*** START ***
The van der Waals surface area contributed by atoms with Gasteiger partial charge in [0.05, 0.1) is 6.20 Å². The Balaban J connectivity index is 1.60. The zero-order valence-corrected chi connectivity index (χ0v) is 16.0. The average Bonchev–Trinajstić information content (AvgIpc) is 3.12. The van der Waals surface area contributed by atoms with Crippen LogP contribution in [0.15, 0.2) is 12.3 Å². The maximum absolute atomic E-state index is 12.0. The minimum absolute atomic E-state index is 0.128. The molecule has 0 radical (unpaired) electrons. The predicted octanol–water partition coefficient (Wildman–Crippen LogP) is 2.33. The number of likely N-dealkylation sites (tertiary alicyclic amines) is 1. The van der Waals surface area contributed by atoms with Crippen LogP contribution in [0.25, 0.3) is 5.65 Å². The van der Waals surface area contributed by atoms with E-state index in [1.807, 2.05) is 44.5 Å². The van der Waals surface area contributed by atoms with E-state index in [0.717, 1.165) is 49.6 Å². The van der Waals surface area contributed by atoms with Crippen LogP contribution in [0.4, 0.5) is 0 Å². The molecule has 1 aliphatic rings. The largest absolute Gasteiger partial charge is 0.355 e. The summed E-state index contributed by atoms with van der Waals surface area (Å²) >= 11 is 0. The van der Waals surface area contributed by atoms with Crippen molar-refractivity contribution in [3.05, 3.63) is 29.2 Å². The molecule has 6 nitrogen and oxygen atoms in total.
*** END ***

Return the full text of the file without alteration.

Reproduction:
The van der Waals surface area contributed by atoms with Gasteiger partial charge in [0.05, 0.1) is 6.20 Å². The Balaban J connectivity index is 1.60. The zero-order valence-corrected chi connectivity index (χ0v) is 16.0. The average Bonchev–Trinajstić information content (AvgIpc) is 3.12. The van der Waals surface area contributed by atoms with Crippen LogP contribution in [0.15, 0.2) is 12.3 Å². The maximum absolute atomic E-state index is 12.0. The minimum absolute atomic E-state index is 0.128. The molecule has 0 radical (unpaired) electrons. The predicted octanol–water partition coefficient (Wildman–Crippen LogP) is 2.33. The number of likely N-dealkylation sites (tertiary alicyclic amines) is 1. The van der Waals surface area contributed by atoms with Crippen LogP contribution in [0.25, 0.3) is 5.65 Å². The van der Waals surface area contributed by atoms with E-state index in [1.807, 2.05) is 44.5 Å². The van der Waals surface area contributed by atoms with E-state index in [0.717, 1.165) is 49.6 Å². The van der Waals surface area contributed by atoms with Crippen LogP contribution in [0.4, 0.5) is 0 Å². The molecule has 1 aliphatic rings. The largest absolute Gasteiger partial charge is 0.355 e. The summed E-state index contributed by atoms with van der Waals surface area (Å²) >= 11 is 0. The van der Waals surface area contributed by atoms with Crippen molar-refractivity contribution in [3.05, 3.63) is 29.2 Å². The molecule has 6 nitrogen and oxygen atoms in total.